There are many possibilities. A shaky government can easily consolidate its power by creating an enemy, such as by demonizing an external or internal “threat” to society, as well as by fanning the flames of existing ethnic or religious animosities in order to “divide and rule.” (Trump’s demonization of illegal aliens as a major campaign issue comes to mind, especially for someone who made billions in industries [construction, hotels, golf courses] that have traditionally been among the biggest employers of illegal aliens)

Anyway, in many if not most of these “religious” conflicts, it’s actually a case of extremists who use religion as a shield while in pursuit of primarily nationalistic goals. Maverick religious clerics often rise to central positions in a conflict through the use of polemicism. The fact that Buddhism is not an inherently militant religion makes little difference, because like any religion or philosophy, it will be twisted to fit the agenda of the firebrand leader who wraps himself in it.

Anonymous Hero says:

There's no such thing as being too cynical.

From Facebook’s perspective, their decision to censor reports of anti-Muslim violence makes sense. It’s very difficult to make advertising revenue when your target market is being ethnically cleansed. It’s much easier to make advertising revenue when your target market is doing the ethnic cleansing.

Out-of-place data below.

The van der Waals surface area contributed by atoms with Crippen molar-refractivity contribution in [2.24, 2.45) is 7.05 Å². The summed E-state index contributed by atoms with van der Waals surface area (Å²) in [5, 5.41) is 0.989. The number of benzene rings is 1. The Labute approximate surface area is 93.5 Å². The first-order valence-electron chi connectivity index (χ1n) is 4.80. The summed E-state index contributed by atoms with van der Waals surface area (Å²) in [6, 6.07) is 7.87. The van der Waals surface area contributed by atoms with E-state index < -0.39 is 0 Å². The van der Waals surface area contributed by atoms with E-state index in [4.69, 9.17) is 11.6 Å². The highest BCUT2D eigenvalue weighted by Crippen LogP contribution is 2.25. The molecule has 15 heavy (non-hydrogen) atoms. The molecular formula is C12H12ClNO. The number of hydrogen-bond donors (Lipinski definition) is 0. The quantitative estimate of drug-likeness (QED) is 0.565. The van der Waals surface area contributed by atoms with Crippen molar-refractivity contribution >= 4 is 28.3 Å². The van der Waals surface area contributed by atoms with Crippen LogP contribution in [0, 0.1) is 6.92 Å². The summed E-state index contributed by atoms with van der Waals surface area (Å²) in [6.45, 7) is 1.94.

ItIsFaceBooksProblem says:

Facebook's contribution is a symptom of the underlying problem

What, so we should ignore a symptom?

Chew gum and walk at the same time…

Hit Facebook in the face, regulate, legislate, block, ban, fine them into oblivion until they can handle the work load on the scale THEY THEMSELVES pushed for.

This IS about Facebook.

Not letting them off the hook for a thing!

If they can’t handle the volume, then implement hundreds of alternatives including hiring millions of content reviewers or removing the companies presence in countries or regions where they knowingly can’t handle the content moderation.